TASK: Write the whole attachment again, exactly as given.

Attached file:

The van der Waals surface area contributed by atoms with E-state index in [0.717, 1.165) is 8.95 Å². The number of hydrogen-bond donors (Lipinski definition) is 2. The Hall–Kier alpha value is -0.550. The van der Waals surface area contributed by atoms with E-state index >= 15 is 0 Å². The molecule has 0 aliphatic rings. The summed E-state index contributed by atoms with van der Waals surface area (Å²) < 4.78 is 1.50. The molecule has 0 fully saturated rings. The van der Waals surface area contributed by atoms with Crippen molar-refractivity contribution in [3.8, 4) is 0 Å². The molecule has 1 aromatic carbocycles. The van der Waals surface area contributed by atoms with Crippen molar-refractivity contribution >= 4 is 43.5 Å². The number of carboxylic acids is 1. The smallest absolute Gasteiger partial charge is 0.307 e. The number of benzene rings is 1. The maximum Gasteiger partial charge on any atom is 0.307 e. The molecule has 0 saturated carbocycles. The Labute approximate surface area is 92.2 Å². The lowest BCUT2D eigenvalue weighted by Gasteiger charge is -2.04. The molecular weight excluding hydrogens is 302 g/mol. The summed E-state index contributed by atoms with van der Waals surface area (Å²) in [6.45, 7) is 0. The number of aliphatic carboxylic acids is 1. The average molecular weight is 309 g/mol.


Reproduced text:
The van der Waals surface area contributed by atoms with E-state index in [0.717, 1.165) is 8.95 Å². The number of hydrogen-bond donors (Lipinski definition) is 2. The Hall–Kier alpha value is -0.550. The van der Waals surface area contributed by atoms with E-state index >= 15 is 0 Å². The molecule has 0 aliphatic rings. The summed E-state index contributed by atoms with van der Waals surface area (Å²) < 4.78 is 1.50. The molecule has 0 fully saturated rings. The van der Waals surface area contributed by atoms with Crippen molar-refractivity contribution in [3.8, 4) is 0 Å². The molecule has 1 aromatic carbocycles. The van der Waals surface area contributed by atoms with Crippen molar-refractivity contribution >= 4 is 43.5 Å². The number of carboxylic acids is 1. The smallest absolute Gasteiger partial charge is 0.307 e. The number of benzene rings is 1. The maximum Gasteiger partial charge on any atom is 0.307 e. The molecule has 0 saturated carbocycles. The Labute approximate surface area is 92.2 Å². The lowest BCUT2D eigenvalue weighted by Gasteiger charge is -2.04. The molecular weight excluding hydrogens is 302 g/mol. The summed E-state index contributed by atoms with van der Waals surface area (Å²) in [6.45, 7) is 0. The number of aliphatic carboxylic acids is 1. The average molecular weight is 309 g/mol.